Theoretical physicists are churning out papers at a remarkable rate as they rush to analyze tantalizing hints of a new particle in data from the Large Hadron Collider (LHC).
Experimenters revealed their observations in a December 15 announcement at CERN, the European laboratory of particle physics that hosts the LHC near Geneva. Since then, 95 research manuscripts have been posted to the preprint server arXiv discussing the hypothetical particle, even though the statistical significance of the findings is low.
The surge of interest was anticipated; Tiziano Camporesi, a spokesperson for the LHC’s CMS experiment, told Nature just after the webcast announcement that he expected to see hundreds of preprints in the next two weeks. “I am extremely curious to see what our theorist friends will cook up,” he said.
The influx of articles dwarfs two previous events that excited theorists, says Paul Ginsparg, a physicist at Cornell University in Ithaca, New York, who founded arXiv. One wave of manuscripts followed the controversial announcement that neutrinos could travel faster than light, as spotted by the Italy-based experiment OPERA in 2011; another came after the discovery of gravitational waves using the South Pole-based BICEP2 telescope in 2014. Neither of those claims held up after scrutiny.
It is all the more remarkable in that, unlike the earlier cases, the particle claims from the LHC have not yet been put into writing. “This is all based on the live webcast from the CERN event,” Ginsparg says. Submissions to arXiv made after 16.00 US Eastern Standard Time each day do not appear until the following day — a cut-off time set by arXiv’s operators — and the timing of the submissions shows that physicists are rushing to e-mail in their papers just before this deadline, Ginsparg adds.
CERN theorist Gian Francesco Giudice and his collaborators posted a 32-page paper analyzing the findings on the same day as the announcements were made; it already has 68 citations. Giudice says that the hypothetical particle is not easy to reconcile with supersymmetry (SUSY), physicists’ preferred way of extending the currently successful ‘standard model’ of particle physics, which posits that each particle in the standard model has a heavier partner. “It doesn’t smell like SUSY,” he says.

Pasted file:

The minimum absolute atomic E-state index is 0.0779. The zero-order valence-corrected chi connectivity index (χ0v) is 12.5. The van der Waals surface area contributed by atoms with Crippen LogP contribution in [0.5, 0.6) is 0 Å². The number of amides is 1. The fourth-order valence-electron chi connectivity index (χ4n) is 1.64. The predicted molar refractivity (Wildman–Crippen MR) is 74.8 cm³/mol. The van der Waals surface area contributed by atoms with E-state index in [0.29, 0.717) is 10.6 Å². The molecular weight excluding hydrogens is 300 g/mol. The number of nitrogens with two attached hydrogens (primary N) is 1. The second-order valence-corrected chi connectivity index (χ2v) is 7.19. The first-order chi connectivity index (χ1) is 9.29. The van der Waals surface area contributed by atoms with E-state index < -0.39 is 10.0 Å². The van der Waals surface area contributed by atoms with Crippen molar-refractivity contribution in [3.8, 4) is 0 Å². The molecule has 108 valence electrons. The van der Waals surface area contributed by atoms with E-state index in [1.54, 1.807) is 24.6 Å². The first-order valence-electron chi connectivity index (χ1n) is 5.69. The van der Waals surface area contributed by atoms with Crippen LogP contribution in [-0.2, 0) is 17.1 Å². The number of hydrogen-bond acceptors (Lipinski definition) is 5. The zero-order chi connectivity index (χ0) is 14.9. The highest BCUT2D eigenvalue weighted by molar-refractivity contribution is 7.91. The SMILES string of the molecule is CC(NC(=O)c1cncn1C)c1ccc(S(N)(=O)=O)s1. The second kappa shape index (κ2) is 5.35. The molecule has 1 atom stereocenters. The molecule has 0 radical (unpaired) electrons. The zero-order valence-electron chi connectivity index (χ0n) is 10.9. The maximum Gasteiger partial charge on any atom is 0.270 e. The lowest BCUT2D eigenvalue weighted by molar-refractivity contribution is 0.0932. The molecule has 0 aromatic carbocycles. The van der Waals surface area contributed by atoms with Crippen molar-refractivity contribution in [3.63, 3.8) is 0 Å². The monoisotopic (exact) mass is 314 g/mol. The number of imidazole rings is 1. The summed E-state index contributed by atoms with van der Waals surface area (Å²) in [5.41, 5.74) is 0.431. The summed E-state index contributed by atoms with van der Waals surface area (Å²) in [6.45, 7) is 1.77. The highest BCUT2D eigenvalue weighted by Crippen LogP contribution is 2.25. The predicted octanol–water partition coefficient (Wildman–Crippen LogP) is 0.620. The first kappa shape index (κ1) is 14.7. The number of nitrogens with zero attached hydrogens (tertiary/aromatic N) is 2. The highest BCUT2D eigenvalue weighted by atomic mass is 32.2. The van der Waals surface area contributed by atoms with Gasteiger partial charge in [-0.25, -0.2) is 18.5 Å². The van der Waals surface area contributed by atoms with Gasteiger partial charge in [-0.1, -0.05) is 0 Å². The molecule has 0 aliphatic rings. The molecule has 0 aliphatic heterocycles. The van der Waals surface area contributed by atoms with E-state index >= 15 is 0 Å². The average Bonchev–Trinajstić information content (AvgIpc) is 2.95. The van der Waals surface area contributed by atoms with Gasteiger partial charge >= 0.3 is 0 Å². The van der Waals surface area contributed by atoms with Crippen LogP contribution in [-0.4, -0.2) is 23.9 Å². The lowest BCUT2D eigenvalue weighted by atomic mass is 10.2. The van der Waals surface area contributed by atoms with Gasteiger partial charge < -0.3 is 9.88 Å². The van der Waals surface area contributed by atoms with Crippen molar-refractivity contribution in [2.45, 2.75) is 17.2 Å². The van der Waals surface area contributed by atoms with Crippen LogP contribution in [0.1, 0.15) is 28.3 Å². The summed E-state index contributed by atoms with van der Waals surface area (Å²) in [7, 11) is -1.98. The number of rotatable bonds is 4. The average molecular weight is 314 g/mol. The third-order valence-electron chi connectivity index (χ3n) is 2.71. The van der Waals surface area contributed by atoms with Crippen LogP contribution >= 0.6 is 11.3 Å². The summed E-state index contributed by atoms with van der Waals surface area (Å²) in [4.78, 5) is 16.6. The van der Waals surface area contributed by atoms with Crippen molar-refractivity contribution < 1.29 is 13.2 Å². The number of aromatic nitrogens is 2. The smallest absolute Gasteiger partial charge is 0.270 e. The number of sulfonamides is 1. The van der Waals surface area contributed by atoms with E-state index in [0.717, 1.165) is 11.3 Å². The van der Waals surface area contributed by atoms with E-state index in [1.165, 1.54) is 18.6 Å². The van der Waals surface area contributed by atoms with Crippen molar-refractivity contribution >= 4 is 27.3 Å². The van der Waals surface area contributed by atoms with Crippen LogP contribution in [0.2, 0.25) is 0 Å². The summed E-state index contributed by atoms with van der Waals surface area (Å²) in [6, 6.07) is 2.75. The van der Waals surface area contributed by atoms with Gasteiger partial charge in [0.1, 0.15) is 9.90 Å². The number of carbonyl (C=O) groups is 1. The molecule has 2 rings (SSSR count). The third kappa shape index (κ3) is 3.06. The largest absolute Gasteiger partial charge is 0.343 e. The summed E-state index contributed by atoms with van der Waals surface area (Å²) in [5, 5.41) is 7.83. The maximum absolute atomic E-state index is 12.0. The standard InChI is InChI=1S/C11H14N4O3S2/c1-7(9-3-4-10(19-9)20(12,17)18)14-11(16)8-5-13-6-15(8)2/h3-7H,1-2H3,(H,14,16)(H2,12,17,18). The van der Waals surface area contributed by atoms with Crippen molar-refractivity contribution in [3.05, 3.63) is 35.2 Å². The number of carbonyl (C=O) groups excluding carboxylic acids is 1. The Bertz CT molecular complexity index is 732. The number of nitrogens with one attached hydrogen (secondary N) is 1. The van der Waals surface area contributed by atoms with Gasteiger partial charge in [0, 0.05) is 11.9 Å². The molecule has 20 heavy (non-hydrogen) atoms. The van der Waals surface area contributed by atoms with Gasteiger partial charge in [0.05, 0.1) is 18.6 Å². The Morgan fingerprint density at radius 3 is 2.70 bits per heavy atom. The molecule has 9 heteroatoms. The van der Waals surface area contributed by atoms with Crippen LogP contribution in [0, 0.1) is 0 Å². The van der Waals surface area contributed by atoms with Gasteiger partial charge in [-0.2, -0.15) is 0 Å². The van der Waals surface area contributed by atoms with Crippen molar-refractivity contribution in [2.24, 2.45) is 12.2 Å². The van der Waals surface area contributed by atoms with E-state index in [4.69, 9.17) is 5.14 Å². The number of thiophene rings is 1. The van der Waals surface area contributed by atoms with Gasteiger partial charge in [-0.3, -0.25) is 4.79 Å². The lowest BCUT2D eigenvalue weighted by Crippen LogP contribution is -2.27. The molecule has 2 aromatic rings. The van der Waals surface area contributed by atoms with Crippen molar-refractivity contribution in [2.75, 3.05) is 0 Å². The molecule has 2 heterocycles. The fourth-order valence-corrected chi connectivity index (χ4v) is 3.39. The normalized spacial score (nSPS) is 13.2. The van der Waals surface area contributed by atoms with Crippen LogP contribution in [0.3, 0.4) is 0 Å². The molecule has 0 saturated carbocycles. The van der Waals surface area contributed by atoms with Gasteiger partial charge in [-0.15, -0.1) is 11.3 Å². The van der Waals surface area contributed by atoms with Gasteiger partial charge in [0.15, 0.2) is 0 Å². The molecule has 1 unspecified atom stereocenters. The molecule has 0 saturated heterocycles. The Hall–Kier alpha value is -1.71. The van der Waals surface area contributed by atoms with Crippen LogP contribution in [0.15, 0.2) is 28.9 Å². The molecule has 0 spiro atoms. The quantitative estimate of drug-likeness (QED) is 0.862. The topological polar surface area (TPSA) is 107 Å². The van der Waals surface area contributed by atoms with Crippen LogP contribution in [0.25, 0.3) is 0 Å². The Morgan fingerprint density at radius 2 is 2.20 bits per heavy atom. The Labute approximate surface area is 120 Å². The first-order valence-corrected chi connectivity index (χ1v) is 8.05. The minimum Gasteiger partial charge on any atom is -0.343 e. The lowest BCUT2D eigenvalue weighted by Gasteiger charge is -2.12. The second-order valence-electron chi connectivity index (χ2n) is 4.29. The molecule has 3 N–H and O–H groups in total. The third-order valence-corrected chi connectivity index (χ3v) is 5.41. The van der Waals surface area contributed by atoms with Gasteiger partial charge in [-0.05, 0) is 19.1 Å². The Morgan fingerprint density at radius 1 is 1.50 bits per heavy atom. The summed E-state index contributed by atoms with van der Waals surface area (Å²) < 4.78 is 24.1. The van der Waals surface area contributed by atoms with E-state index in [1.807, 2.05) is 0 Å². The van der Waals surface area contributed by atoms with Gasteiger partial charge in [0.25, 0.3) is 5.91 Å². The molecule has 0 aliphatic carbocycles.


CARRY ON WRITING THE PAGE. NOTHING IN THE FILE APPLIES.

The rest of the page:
But many of the papers on arXiv have tried to make the particle — which some theorists have dubbed ‘S’ — fit with SUSY anyway, perhaps in the hope that SUSY could yet recover from a disappointing string of ‘non-discoveries’ at the LHC and elsewhere.
Other possibilities are that the particle is a heavier cousin of the Higgs boson, discovered at the LHC in 2012, or that it is a ‘graviton’, a particle that would carry the gravitational force, in a similar way to how photons carry the electromagnetic force.
Although the particle could very well be a fluke signal that disappears as further data from the LHC come in, theorists’ time is still well spent analysing it, says theoretical physicist Lisa Randall of Harvard University in Cambridge, Massachusetts. “It doesn’t necessarily hurt for people to think about what would give you such a signal,” she says. “Even if the signal goes away, you often learn a lot about what’s possible.”